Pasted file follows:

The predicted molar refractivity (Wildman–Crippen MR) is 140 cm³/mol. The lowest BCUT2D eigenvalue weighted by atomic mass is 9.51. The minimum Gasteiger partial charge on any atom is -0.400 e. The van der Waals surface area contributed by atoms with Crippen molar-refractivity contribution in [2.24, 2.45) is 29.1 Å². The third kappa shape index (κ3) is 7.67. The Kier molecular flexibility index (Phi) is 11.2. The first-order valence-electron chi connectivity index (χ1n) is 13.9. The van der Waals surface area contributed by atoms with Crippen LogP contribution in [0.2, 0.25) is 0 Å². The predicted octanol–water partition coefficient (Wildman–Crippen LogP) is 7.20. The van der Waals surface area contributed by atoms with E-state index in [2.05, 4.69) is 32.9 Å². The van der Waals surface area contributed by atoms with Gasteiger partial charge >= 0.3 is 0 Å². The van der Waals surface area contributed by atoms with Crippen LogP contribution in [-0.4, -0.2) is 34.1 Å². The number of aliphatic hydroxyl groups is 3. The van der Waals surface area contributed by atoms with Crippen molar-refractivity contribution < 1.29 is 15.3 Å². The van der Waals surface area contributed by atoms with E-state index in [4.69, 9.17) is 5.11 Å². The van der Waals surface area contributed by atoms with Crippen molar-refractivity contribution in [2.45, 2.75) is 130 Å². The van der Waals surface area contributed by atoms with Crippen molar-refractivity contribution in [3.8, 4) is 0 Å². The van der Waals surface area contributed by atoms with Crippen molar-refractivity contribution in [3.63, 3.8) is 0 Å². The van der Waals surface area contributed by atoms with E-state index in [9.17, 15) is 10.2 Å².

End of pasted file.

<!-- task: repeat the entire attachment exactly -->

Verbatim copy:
The predicted molar refractivity (Wildman–Crippen MR) is 140 cm³/mol. The lowest BCUT2D eigenvalue weighted by atomic mass is 9.51. The minimum Gasteiger partial charge on any atom is -0.400 e. The van der Waals surface area contributed by atoms with Crippen molar-refractivity contribution in [2.24, 2.45) is 29.1 Å². The third kappa shape index (κ3) is 7.67. The Kier molecular flexibility index (Phi) is 11.2. The first-order valence-electron chi connectivity index (χ1n) is 13.9. The van der Waals surface area contributed by atoms with Crippen LogP contribution in [0.2, 0.25) is 0 Å². The predicted octanol–water partition coefficient (Wildman–Crippen LogP) is 7.20. The van der Waals surface area contributed by atoms with E-state index in [2.05, 4.69) is 32.9 Å². The van der Waals surface area contributed by atoms with Gasteiger partial charge >= 0.3 is 0 Å². The van der Waals surface area contributed by atoms with Crippen LogP contribution in [-0.4, -0.2) is 34.1 Å². The number of aliphatic hydroxyl groups is 3. The van der Waals surface area contributed by atoms with Crippen molar-refractivity contribution < 1.29 is 15.3 Å². The van der Waals surface area contributed by atoms with E-state index in [4.69, 9.17) is 5.11 Å². The van der Waals surface area contributed by atoms with Crippen molar-refractivity contribution in [2.45, 2.75) is 130 Å². The van der Waals surface area contributed by atoms with Crippen molar-refractivity contribution in [3.8, 4) is 0 Å². The van der Waals surface area contributed by atoms with Crippen molar-refractivity contribution in [3.63, 3.8) is 0 Å². The van der Waals surface area contributed by atoms with E-state index in [9.17, 15) is 10.2 Å².